Wildersmith on the Gunflint Nov. 4, 2009

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We can be comfortable in knowing that summer has passed as we enter week one of November in the north woods. Our windiest segment of the year is just now beginning to build. The season that outdoorsman Larry Weber calls “autwin” is about “falling back” from man-made, to real sun time, and bringing on all kinds of changes, including fashion adjustments for folks around the territory.
 
Although substantial snow has yet to set in, the teeth of the usual Nor’westers is soon to bring out longies, wool pants and insulated boots. So there is no point in fighting the trend.
 
Another border country fashion statement will be made this weekend as the firearms deer slaying season commences. Yes, all sorts of hot orange hunting safety garb will be displayed tramping through the woods.
 
This is pumpkin season, and we usually associate the squash family fruit at this time of year with last weekends Halloween, or the celebration of a bountiful harvest come Thanksgiving. However, during our next 16 days, the customary orange color that we see grown on vines at ground level will be found up in the air, hanging out and trying to look like a tree.
 
The hope is for a safe venison-seeking season, and that the dreams of a fine trophy take-home will come true. And, for those non-hunters that are still tromping out and about, remember that you should put on some “hot” pumpkin wear for safety’s sake too.
 
Speaking of the pending winter, snow that established the base for last season’s 100 inches at Wildersmith occurred late in week one of November. Area residents will be on the lookout for white with more staying power real soon, especially deer hunters.
 
But until fleece blankets us for good, notorious winds during the month of the beaver moon will be bellowing through our wilderness with a shivery pungency of decaying vegetation. Simultaneously, typically gray heavens will begin bulging with snow-filled paunches just waiting to deliver.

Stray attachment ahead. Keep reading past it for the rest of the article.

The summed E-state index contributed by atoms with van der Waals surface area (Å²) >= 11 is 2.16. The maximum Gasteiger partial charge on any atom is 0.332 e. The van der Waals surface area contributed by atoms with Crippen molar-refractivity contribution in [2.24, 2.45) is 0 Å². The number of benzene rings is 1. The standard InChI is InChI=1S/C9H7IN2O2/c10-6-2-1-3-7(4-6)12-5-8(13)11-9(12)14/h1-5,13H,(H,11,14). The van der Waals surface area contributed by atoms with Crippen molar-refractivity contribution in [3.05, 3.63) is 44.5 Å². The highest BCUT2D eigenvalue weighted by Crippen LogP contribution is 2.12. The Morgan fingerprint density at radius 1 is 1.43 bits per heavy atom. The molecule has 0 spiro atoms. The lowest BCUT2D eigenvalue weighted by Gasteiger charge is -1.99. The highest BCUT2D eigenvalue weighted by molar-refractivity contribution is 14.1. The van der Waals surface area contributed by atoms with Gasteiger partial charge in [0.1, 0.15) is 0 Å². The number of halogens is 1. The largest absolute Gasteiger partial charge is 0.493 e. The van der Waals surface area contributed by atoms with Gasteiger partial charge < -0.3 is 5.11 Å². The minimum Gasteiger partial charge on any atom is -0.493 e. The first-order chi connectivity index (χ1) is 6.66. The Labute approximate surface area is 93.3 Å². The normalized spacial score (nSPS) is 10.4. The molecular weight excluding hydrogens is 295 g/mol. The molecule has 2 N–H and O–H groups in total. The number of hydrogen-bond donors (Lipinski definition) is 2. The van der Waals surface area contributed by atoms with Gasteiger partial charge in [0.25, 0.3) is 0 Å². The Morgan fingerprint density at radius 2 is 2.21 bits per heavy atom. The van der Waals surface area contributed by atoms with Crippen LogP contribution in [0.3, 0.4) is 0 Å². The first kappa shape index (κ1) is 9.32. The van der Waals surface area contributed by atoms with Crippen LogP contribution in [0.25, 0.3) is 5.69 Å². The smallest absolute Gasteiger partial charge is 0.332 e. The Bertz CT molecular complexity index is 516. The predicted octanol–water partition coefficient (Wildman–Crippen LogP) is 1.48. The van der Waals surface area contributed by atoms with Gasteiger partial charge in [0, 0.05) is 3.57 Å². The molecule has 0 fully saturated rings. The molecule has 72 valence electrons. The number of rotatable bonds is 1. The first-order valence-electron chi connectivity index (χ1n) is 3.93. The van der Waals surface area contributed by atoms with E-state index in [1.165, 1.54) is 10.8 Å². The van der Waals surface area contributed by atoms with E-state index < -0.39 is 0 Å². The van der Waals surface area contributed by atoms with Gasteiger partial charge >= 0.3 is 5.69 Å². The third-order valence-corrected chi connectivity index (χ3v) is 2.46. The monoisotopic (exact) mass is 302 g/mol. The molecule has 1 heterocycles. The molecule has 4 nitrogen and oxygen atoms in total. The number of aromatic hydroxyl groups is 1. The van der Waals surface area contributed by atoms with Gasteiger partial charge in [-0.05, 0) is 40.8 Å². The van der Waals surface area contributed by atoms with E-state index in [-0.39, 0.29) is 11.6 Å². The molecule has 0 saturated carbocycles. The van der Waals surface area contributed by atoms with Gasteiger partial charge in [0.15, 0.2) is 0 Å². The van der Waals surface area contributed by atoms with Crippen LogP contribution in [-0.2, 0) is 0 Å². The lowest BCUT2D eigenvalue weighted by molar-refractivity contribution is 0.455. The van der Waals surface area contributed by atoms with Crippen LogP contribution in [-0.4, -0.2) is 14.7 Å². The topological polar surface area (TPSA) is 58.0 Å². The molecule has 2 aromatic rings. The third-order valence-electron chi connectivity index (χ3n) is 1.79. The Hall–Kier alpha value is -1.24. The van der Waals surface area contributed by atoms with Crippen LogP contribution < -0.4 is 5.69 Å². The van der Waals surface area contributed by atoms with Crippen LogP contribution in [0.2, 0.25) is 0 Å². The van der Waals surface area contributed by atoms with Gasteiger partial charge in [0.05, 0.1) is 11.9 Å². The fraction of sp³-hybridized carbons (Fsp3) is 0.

Incessant rains over the past few weeks have secured my belief that the area will freeze with a wet forest floor, which is good for all growing things come next spring. Trail residents are lucky that the temps were above freezing during the downpours of last weekend, or the Halloween blizzard of 18 years ago might have been replayed in some parts of the Arrowhead.
 
With the exception of the whitetail season ahead, human activities throughout the upper trail have slowed to a near standstill. Things will pick up again when the snow is deep enough to create cross-country skiing opportunities through the great Gunflint cross-country system.
 
On the wild side, critters that slumber through the coming season are about to disappear while other members of the untamed neighborhood remain active with daily searching and storage of survival needs. So activity on the whole is really operating at 50 percent of normal, all cast members being considered.
 
My avian buddies, “Whiskey” and “Jack”, are still chirping with enthusiasm each time that I step out of doors. The Canadian pair and I have each other figured out. They come and sit waiting for a handout, while I promptly go and get them a treat. Guess who has trained who? Every day I get rewarded for their training me so well, when one will come and sit on my hand for a morsel of nourishment. What an extraordinary experience!
 
Keep on hangin’ on, and savor some “autwin” happenings!

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